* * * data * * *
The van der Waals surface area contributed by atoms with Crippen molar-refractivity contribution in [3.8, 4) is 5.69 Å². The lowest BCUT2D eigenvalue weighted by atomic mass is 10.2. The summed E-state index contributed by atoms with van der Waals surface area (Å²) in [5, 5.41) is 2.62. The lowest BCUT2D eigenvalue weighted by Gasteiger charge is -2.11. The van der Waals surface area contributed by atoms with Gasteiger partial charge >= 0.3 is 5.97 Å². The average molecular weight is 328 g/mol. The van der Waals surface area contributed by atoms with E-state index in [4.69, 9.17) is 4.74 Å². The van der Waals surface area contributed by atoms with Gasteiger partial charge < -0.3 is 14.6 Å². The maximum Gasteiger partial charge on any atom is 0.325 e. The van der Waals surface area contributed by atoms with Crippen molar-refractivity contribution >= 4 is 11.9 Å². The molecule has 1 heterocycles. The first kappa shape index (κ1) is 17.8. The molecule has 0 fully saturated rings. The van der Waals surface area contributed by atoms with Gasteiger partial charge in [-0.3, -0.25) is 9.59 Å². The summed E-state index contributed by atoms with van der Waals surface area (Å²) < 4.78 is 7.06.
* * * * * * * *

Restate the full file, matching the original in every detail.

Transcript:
The van der Waals surface area contributed by atoms with Crippen molar-refractivity contribution in [3.8, 4) is 5.69 Å². The lowest BCUT2D eigenvalue weighted by atomic mass is 10.2. The summed E-state index contributed by atoms with van der Waals surface area (Å²) in [5, 5.41) is 2.62. The lowest BCUT2D eigenvalue weighted by Gasteiger charge is -2.11. The van der Waals surface area contributed by atoms with Gasteiger partial charge >= 0.3 is 5.97 Å². The average molecular weight is 328 g/mol. The van der Waals surface area contributed by atoms with E-state index in [4.69, 9.17) is 4.74 Å². The van der Waals surface area contributed by atoms with Gasteiger partial charge < -0.3 is 14.6 Å². The maximum Gasteiger partial charge on any atom is 0.325 e. The van der Waals surface area contributed by atoms with Crippen molar-refractivity contribution >= 4 is 11.9 Å². The molecule has 1 heterocycles. The first kappa shape index (κ1) is 17.8. The molecule has 0 fully saturated rings. The van der Waals surface area contributed by atoms with Gasteiger partial charge in [-0.3, -0.25) is 9.59 Å². The summed E-state index contributed by atoms with van der Waals surface area (Å²) < 4.78 is 7.06.